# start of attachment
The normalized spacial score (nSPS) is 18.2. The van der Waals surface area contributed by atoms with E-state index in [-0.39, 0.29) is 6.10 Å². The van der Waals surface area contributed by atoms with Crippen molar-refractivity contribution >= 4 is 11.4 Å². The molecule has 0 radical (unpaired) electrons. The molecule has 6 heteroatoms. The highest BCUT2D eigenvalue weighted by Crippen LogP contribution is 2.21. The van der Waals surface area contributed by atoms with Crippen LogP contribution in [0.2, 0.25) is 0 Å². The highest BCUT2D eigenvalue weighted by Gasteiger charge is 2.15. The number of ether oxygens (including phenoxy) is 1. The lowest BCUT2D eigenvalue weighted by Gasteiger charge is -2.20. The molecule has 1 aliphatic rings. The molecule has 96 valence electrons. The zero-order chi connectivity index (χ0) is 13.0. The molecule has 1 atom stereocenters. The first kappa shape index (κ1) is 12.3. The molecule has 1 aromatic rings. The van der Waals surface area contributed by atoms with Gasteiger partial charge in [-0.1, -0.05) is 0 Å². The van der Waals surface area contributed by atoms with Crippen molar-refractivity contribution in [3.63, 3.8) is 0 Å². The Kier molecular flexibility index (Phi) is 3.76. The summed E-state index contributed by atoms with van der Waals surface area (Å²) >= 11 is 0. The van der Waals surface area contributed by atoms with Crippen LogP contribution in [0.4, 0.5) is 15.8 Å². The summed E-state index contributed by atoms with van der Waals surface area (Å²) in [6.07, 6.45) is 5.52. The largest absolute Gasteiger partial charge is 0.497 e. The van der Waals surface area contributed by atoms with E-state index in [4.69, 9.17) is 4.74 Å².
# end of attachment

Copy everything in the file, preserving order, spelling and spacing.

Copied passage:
The normalized spacial score (nSPS) is 18.2. The van der Waals surface area contributed by atoms with E-state index in [-0.39, 0.29) is 6.10 Å². The van der Waals surface area contributed by atoms with Crippen molar-refractivity contribution >= 4 is 11.4 Å². The molecule has 0 radical (unpaired) electrons. The molecule has 6 heteroatoms. The highest BCUT2D eigenvalue weighted by Crippen LogP contribution is 2.21. The van der Waals surface area contributed by atoms with Crippen LogP contribution in [0.2, 0.25) is 0 Å². The highest BCUT2D eigenvalue weighted by Gasteiger charge is 2.15. The number of ether oxygens (including phenoxy) is 1. The lowest BCUT2D eigenvalue weighted by Gasteiger charge is -2.20. The molecule has 1 aliphatic rings. The molecule has 96 valence electrons. The zero-order chi connectivity index (χ0) is 13.0. The molecule has 1 atom stereocenters. The first kappa shape index (κ1) is 12.3. The molecule has 1 aromatic rings. The van der Waals surface area contributed by atoms with Gasteiger partial charge in [-0.1, -0.05) is 0 Å². The van der Waals surface area contributed by atoms with Crippen molar-refractivity contribution in [3.63, 3.8) is 0 Å². The Kier molecular flexibility index (Phi) is 3.76. The summed E-state index contributed by atoms with van der Waals surface area (Å²) >= 11 is 0. The van der Waals surface area contributed by atoms with Crippen LogP contribution in [0.4, 0.5) is 15.8 Å². The summed E-state index contributed by atoms with van der Waals surface area (Å²) in [6.07, 6.45) is 5.52. The largest absolute Gasteiger partial charge is 0.497 e. The van der Waals surface area contributed by atoms with E-state index in [4.69, 9.17) is 4.74 Å².